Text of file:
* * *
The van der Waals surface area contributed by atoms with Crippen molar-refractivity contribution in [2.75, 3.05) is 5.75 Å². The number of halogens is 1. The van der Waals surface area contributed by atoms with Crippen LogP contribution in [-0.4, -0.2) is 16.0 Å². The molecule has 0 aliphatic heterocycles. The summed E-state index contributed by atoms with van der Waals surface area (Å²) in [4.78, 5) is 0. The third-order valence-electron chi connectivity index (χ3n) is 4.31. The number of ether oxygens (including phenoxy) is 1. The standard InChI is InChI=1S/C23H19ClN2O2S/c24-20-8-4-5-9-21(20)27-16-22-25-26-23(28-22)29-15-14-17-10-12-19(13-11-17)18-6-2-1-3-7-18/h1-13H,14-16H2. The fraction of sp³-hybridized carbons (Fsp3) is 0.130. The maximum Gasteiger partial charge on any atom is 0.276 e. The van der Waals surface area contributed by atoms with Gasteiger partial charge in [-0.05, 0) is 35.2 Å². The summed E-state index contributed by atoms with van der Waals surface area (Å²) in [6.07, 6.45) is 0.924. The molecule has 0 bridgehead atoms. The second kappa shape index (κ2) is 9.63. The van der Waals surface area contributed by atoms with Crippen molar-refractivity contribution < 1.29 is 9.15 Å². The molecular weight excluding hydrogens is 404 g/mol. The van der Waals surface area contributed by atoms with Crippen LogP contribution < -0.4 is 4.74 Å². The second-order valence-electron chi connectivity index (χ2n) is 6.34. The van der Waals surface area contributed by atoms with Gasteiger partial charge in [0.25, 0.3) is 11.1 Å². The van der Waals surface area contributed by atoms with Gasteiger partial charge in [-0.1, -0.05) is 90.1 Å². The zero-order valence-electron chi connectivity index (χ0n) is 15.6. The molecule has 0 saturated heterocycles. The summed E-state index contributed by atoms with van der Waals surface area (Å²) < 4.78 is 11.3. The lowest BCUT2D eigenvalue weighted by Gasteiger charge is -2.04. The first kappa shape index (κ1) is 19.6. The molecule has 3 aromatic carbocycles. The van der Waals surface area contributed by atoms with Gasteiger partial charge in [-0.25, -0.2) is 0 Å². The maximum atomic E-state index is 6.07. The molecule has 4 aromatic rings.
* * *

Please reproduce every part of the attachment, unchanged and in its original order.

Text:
The van der Waals surface area contributed by atoms with Crippen molar-refractivity contribution in [2.75, 3.05) is 5.75 Å². The number of halogens is 1. The van der Waals surface area contributed by atoms with Crippen LogP contribution in [-0.4, -0.2) is 16.0 Å². The molecule has 0 aliphatic heterocycles. The summed E-state index contributed by atoms with van der Waals surface area (Å²) in [4.78, 5) is 0. The third-order valence-electron chi connectivity index (χ3n) is 4.31. The number of ether oxygens (including phenoxy) is 1. The standard InChI is InChI=1S/C23H19ClN2O2S/c24-20-8-4-5-9-21(20)27-16-22-25-26-23(28-22)29-15-14-17-10-12-19(13-11-17)18-6-2-1-3-7-18/h1-13H,14-16H2. The fraction of sp³-hybridized carbons (Fsp3) is 0.130. The maximum Gasteiger partial charge on any atom is 0.276 e. The van der Waals surface area contributed by atoms with Gasteiger partial charge in [-0.05, 0) is 35.2 Å². The summed E-state index contributed by atoms with van der Waals surface area (Å²) in [6.07, 6.45) is 0.924. The molecule has 0 bridgehead atoms. The second kappa shape index (κ2) is 9.63. The van der Waals surface area contributed by atoms with Crippen molar-refractivity contribution < 1.29 is 9.15 Å². The molecular weight excluding hydrogens is 404 g/mol. The van der Waals surface area contributed by atoms with Crippen LogP contribution < -0.4 is 4.74 Å². The second-order valence-electron chi connectivity index (χ2n) is 6.34. The van der Waals surface area contributed by atoms with Gasteiger partial charge in [0.25, 0.3) is 11.1 Å². The van der Waals surface area contributed by atoms with Gasteiger partial charge in [-0.1, -0.05) is 90.1 Å². The zero-order valence-electron chi connectivity index (χ0n) is 15.6. The molecule has 0 saturated heterocycles. The summed E-state index contributed by atoms with van der Waals surface area (Å²) < 4.78 is 11.3. The lowest BCUT2D eigenvalue weighted by Gasteiger charge is -2.04. The first kappa shape index (κ1) is 19.6. The molecule has 3 aromatic carbocycles. The van der Waals surface area contributed by atoms with Gasteiger partial charge in [-0.25, -0.2) is 0 Å². The maximum atomic E-state index is 6.07. The molecule has 4 aromatic rings.